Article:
As if the prolonged water crisis in St Joseph has not created enough anxiety, residents are now questioning the sanitation of the community tanks placed in the parish by the Barbados Water Authority (BWA).
Some residents have reported feeling ill after consuming water from the tanks, while others stated that they had limited the use of water collected from the tanks to washing and cleaning.
Persons bitterly complained that BWA workers would refill tanks that had been empty for several days without any form of sterilization. In addition, some residents have noticed a rank smell emanating from the stagnant water.
“I don’t drink the water, nor my family don’t drink the water. I never see them clean these tanks. They [BWA] just put the hose in after the tank empty for three days, then some of the stagnant water left back in the tank and start to have a smell and the trucks come and put fresh water on top of that. So I only use the water for washing, bathing and flushing the toilet. I don’t cook with it neither,” Tina Drake said, while filling buckets at the one such tank in Chimborazo, St Joseph.
She was backed by 77-year-old Winston Gamble, who complained of intestinal issues after drinking the water.
“At 77 years old I have to walk a long distance to get pipe water because I can’t drink that [water from the community tank]. If I only drink that it is serious blockage issues . . . We talking about 50 years [Independence] but instead we gone back 70 years when I had to carry water as a little boy,” Gamble said.
Another resident, who requested anonymity, was even more direct, complaining of suffering from diarrhoea after drinking the water. The same was true for several neighbours and other members of his family, he contended.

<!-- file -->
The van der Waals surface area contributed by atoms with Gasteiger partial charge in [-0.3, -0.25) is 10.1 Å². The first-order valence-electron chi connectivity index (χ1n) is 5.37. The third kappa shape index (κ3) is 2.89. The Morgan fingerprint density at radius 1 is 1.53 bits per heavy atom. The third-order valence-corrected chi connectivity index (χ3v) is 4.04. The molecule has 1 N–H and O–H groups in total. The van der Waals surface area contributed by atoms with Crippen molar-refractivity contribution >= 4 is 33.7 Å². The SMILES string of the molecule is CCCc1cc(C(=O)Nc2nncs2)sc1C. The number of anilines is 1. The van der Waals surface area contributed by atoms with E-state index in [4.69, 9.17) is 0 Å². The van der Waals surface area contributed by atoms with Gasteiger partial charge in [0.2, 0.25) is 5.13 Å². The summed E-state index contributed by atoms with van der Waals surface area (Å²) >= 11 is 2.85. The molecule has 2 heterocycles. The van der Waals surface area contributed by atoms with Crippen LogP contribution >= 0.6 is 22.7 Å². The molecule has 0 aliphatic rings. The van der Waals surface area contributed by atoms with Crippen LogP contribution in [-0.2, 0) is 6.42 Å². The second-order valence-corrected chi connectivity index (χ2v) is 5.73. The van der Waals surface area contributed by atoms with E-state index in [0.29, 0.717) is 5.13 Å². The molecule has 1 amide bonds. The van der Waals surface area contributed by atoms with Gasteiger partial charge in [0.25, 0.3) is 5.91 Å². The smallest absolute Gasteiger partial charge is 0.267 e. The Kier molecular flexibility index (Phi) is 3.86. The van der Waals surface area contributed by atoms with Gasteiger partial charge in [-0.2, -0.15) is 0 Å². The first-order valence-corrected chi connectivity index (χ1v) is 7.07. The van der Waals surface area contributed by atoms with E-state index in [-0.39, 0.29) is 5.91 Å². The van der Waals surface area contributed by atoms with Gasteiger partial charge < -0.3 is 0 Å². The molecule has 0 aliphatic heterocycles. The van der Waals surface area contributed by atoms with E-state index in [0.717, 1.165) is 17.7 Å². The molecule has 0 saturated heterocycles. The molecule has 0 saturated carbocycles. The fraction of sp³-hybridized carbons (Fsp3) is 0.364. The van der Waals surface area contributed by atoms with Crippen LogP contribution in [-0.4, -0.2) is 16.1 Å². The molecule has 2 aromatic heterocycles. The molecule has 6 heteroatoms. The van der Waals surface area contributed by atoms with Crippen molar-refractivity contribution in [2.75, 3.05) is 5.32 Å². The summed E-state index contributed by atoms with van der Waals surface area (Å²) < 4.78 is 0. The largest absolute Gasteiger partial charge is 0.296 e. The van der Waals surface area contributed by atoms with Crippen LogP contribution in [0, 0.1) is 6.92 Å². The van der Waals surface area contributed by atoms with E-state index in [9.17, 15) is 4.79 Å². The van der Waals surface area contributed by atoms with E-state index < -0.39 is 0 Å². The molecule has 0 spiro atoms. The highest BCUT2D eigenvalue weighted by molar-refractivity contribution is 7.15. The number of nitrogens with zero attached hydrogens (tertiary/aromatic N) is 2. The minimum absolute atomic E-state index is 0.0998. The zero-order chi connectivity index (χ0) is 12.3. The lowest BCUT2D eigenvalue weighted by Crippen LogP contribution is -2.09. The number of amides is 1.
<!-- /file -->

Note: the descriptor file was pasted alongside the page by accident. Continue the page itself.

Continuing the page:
Meanwhile, residents of Mellows Hill, St Joseph were pleased with the regular supply of water. However, they too said they were concerned about the cleanliness of these tanks.
“I only use the water from the tanks for washing and flushing toilets. I have never seen those tanks treated and they should be treated because it has a rank smell and I can’t deal with it,” Ernita Kellman told Barbados TODAY.
Minister of Water Resource Management Dr David Estwick recently unveiled an emergency short-term strategy to ease the water crisis facing the country, which included the provision of water storage tanks at affordable costs to residents in the worst affected communities.
The residents today likened this to putting the cart before the horse, as they remained unclear about how the tanks would be filled. Some who had taken up the offer divulged that after placing the tanks in elevated position, the BWA trucks were unable to fill them. Others told Barbados TODAY that BWA drivers had bluntly told them that their priority was the community tanks.
“I wonder what is the point of tanks if I can’t get water to put in them. What ah must do? Bring in some girls from Jamaica to dance in them? It does not make sense,” one person who did not give his name said.
“I got my tank filled once and I had to beg to get it that one time. People would buy the tanks but they must know that they would get water to put in it,” he stressed.